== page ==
Spectrum Brands (NYSE:SPB) Beats Q1 Sales Targets

Full Report / February 08, 2024

Household products company Spectrum Brands (NYSE:SPB) beat analysts' expectations in Q1 FY2024, with revenue down 3% year on year to $692.2 million. It made a non-GAAP profit of $0.78 per share, improving from its loss of $0.32 per share in the same quarter last year.

Spectrum Brands (SPB) Q1 FY2024 Highlights:

  • Revenue: $692.2 million vs analyst estimates of $673.4 million (2.8% beat)
  • EPS (non-GAAP): $0.78 vs analyst estimates of $0.39 (102% beat)
  • Maintaining previous guidance for 2024
  • Free Cash Flow was -$12.7 million compared to -$528.7 million in the previous quarter
  • Gross Margin (GAAP): 35.4%, up from 28.4% in the same quarter last year
  • Organic Revenue was down 4.6% year on year
  • Market Capitalization: $2.82 billion

A leader in multiple consumer product categories, Spectrum Brands (NYSE:SPB) is a diversified company with a portfolio of trusted brands spanning home appliances, garden care, personal care, and pet care.

The company’s history traces back to the early 20th century when it was originally founded as the "U.S. Electrical Manufacturing Company" in 1906, playing a key role in the development of the first electrically lit Christmas tree lights. In 1955, it changed its name to Rayovac Corporation and merged with Spectrum Brands in 2005 to form the company we know today.

Spectrum Brands’s portfolio was largely built up via acquisitions and now includes household names such as Black + Decker in home appliances, Spectracide in lawn and garden care, Nature's Miracle in pet care, and Remington in personal care. The company continues to be quite acquisitive and seeks to buy complementary brands, allowing it to enter new markets, benefit from synergies, and adapt to changing consumer preferences.

Spectrum Brands has a global footprint and its products are available in North America, Europe, Latin America, and other select markets, making it a significant player in the global consumer goods industry. It sells its products through various channels, including e-commerce and retail partnerships with companies like Best Buy and The Home Depot.

Household Products

Household products companies engage in the manufacturing, distribution, and sale of goods that maintain and enhance the home environment. This includes cleaning supplies, home improvement tools, kitchenware, small appliances, and home decor items. Companies within this sector must focus on product quality, innovation, and cost efficiency to remain competitive. Household products stocks are generally stable investments, as many of the industry's products are essential for a comfortable and functional living space. Recently, there's been a growing emphasis on eco-friendly and sustainable offerings, reflecting the evolving consumer preferences for environmentally conscious options.

Competitors include General Electric (NYSE:GE) in home appliances, Central Garden & Pet (NASDAQGS:CENT) in pet care, Scotts Miracle-Gro (NYSE:SMG) in lawn and garden care, and Procter & Gamble (NYSE:PG) in personal care.

Sales Growth

Spectrum Brands carries some recognizable brands and products but is a mid-sized consumer staples company. Its size could bring disadvantages compared to larger competitors benefiting from better brand awareness and economies of scale. On the other hand, Spectrum Brands can still achieve high growth rates because its revenue base is not yet monstrous.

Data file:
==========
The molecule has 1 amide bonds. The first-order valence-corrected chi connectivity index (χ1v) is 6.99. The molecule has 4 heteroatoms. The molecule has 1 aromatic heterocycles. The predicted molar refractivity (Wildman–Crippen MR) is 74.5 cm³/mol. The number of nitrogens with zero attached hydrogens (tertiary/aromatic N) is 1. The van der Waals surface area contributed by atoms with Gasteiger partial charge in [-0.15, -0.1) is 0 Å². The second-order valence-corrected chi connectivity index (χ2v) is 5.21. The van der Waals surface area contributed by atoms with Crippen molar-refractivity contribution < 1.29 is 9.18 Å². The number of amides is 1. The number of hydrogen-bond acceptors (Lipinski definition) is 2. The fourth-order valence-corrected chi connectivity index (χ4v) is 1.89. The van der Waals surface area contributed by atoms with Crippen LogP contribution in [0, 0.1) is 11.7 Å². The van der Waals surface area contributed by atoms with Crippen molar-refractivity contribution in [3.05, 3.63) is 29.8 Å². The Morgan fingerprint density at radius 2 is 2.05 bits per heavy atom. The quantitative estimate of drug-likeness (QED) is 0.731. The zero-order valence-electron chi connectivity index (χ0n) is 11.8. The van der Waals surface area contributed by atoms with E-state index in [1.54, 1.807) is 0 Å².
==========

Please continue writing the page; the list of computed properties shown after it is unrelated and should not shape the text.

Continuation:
As you can see below, the company's revenue has declined over the last three years, dropping 8.9% annually. This is among the worst in the consumer staples industry, where demand is typically stable.

Spectrum Brands Total Revenue

This quarter, Spectrum Brands's revenue fell 3% year on year to $692.2 million but beat Wall Street's estimates by 2.8%. Looking ahead, Wall Street expects revenue to remain flat over the next 12 months.

Gross Margin & Pricing Power

Gross profit margins tell us how much money a company gets to keep after paying for the direct costs of the goods it sells.

Spectrum Brands's gross profit margin came in at 35.4% this quarter, up 7 percentage points year on year. That means for every $1 in revenue, $0.65 went towards paying for raw materials, production of goods, and distribution expenses. Spectrum Brands Gross Margin (GAAP)

Spectrum Brands's unit economics are higher than the typical consumer staples company, giving it the flexibility to invest in areas such as marketing and talent to reach more consumers. As you can see above, it's averaged a decent 32.4% gross margin over the last eight quarters. Its margin has also been trending up over the last 12 months, averaging 6.5% year-on-year increases each quarter. If this trend continues, it could suggest a less competitive environment where the company has better pricing power and more favorable input costs (such as raw materials).

Operating Margin

Operating margin is a key profitability metric for companies because it accounts for all expenses enabling a business to operate smoothly, including marketing and advertising, IT systems, wages, and other administrative costs.

In Q1, Spectrum Brands generated an operating profit margin of 3.6%, up 6.4 percentage points year on year. This increase was encouraging, and we can infer Spectrum Brands had stronger pricing power and lower raw materials/transportation costs because its gross margin expanded more than its operating margin.